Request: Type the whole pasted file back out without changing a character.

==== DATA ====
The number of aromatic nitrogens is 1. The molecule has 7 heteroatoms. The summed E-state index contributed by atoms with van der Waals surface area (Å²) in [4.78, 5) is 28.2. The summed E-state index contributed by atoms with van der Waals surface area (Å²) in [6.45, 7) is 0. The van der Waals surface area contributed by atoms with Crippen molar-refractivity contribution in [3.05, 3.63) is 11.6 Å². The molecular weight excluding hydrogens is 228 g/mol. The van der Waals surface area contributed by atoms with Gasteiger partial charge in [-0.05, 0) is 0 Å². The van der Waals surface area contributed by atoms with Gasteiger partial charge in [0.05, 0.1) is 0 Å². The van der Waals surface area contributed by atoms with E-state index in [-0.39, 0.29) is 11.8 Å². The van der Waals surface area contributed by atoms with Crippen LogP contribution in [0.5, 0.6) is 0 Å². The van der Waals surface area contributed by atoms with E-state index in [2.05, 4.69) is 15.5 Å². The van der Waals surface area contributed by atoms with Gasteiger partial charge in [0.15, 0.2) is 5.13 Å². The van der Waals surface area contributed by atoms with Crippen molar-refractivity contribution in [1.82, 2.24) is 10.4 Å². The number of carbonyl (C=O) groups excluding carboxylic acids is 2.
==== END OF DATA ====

The number of aromatic nitrogens is 1. The molecule has 7 heteroatoms. The summed E-state index contributed by atoms with van der Waals surface area (Å²) in [4.78, 5) is 28.2. The summed E-state index contributed by atoms with van der Waals surface area (Å²) in [6.45, 7) is 0. The van der Waals surface area contributed by atoms with Crippen molar-refractivity contribution in [3.05, 3.63) is 11.6 Å². The molecular weight excluding hydrogens is 228 g/mol. The van der Waals surface area contributed by atoms with Gasteiger partial charge in [-0.05, 0) is 0 Å². The van der Waals surface area contributed by atoms with Gasteiger partial charge in [0.05, 0.1) is 0 Å². The van der Waals surface area contributed by atoms with E-state index in [-0.39, 0.29) is 11.8 Å². The van der Waals surface area contributed by atoms with Crippen LogP contribution in [0.5, 0.6) is 0 Å². The van der Waals surface area contributed by atoms with E-state index in [2.05, 4.69) is 15.5 Å². The van der Waals surface area contributed by atoms with Gasteiger partial charge in [0.15, 0.2) is 5.13 Å². The van der Waals surface area contributed by atoms with Crippen molar-refractivity contribution in [1.82, 2.24) is 10.4 Å². The number of carbonyl (C=O) groups excluding carboxylic acids is 2.